Defensive assets - Assets that provide an income that does not depend on the performance of the overall market. When markets are down, they generally offer relatively attractive returns. When markets are on the rise, returns are generally unattractive. Examples include cash and bonds.
Derivatives - Financial instruments whose values are dependent on underlying assets. These assets may be shares, share price indices, commodities, currencies or fixed interest securities. Warrant futures and exchange-traded options are types of derivatives.
Direct property - Real estate investments that you hold directly.
Disability benefit - Payments made to an eligible insurance policy holder who is unable to work due to illness, accident or injury.
Diversification - Where you spread investments over a number of individual assets, classes of assets, countries or investment managers in order to reduce your total investment risk.
Dividend income - See 'dividends'.
Dividends - Cash you may receive, once or sometimes twice a year, for being a shareholder of a company. Payment represents distribution of profit.
Eligibility criteria - A set of criteria that must be met in order for a person to be eligible. For example, in insurance, some benefits and/or policies may have eligibility criteria including minimum age restrictions or require certain levels of employment.
Eligible termination payment (ETP) - A payment that may be made by an employer, superannuation fund, rollover fund or retirement savings account when you leave that employer. In some cases, you may be able to cash some of your superannuation ETP, however you will forfeit the tax concessions that would apply if you rolled it over into a superannuation fund.
Emerging markets - Countries outside the more established global economies, which are rapidly industrialising. Their earnings may be volatile and are typically higher risk. Examples include Latin America and South East Asia.
Employer super - A corporate superfund, which allows individuals and their employers to make contributions into selected funds. As distinct from retail superfund provided by a fund manager or a retirement savings account provided by most financial institutions.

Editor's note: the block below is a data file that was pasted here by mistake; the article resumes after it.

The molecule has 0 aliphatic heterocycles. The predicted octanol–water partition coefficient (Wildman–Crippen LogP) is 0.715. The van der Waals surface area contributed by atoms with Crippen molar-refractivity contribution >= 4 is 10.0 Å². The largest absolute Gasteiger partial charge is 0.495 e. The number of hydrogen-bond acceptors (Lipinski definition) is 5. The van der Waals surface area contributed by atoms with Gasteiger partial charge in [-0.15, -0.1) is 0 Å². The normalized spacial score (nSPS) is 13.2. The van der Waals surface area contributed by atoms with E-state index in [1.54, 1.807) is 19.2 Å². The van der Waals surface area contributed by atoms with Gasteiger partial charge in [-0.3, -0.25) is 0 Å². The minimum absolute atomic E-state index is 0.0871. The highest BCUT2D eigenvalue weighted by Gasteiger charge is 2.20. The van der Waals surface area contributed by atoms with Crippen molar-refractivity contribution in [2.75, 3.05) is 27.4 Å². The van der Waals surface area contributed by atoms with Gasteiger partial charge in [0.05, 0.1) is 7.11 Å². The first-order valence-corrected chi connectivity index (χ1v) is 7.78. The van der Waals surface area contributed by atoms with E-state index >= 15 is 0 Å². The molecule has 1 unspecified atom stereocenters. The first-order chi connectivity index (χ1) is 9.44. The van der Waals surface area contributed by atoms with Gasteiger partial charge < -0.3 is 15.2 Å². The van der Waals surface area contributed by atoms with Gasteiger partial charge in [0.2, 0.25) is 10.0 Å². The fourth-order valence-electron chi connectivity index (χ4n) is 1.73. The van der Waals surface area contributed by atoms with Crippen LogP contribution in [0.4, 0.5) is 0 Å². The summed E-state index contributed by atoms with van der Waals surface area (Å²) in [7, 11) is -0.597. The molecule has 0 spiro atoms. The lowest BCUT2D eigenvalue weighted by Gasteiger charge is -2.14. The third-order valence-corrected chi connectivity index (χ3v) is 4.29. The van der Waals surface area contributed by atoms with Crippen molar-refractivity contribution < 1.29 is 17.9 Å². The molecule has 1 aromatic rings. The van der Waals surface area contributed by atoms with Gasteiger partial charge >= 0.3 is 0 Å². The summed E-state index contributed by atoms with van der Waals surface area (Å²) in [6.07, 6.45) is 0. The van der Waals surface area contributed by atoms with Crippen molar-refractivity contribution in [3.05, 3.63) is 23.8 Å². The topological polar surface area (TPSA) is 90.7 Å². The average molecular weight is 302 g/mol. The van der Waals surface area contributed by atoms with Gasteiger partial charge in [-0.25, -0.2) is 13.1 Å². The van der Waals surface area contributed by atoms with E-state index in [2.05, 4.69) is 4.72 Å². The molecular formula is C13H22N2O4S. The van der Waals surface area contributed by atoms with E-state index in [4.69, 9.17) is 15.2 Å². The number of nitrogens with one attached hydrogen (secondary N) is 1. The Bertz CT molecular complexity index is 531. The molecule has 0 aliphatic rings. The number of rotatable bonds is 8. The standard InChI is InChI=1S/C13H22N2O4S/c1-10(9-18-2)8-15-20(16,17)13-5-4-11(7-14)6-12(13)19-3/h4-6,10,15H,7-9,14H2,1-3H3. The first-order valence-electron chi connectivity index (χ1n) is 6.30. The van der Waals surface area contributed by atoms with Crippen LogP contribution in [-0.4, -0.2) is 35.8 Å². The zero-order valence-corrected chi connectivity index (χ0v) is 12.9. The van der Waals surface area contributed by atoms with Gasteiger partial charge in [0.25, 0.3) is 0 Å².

Estate - See 'deceased estate'.
Equity - See 'shares'.
Estate administration - See 'deceased estate'.
Excess - The amount you may be required to pay when you make a claim on your insurance policy.
Exchange traded funds - These work like a share. However, instead of owning part of a company, you are purchasing a diversified portfolio of companies or assets. Examples include Australian shares, international shares and property trusts.
Executor - A person appointed by a testator in his/her Will to carry out the provisions of the Will, which may include the distribution of assets and creation of trusts.
Fiduciary duty - A duty to act in good faith and for the benefit of another.
Fixed interest - Interest received from your investment, at a predetermined and unchanging rate for a specified period.
Fixed term pension and annuities - Provides fixed income over a fixed term during your retirement. May be increased annually in line with CPI or at a fixed percentage. Can be purchased with a lump sum payment from a superannuation fund or money from other sources.
Franking credits - Franking credits represent the underlying tax paid by a company on pre-tax profits from which any dividends were paid, and may reduce the amount of tax you the investor pays on dividend income. The franking concept was introduced to prevent double taxation.
Fund manager - Companies or individuals with expertise in managing investments.
Gearing - Gearing is when you borrow money to invest. Examples include equity loan, personal loan and margin loan.
Government securities - Debt securities such as treasury bonds (medium to long-term debt) and treasury notes (short-term debt) issued to the public by the government.
Growth assets - Financial assets that are expected to increase in capital value over time, rather than provide you an immediate high dividend return.
Guardian - adult - Is a person appointed to care for his or her rights, interests or lifestyle needs.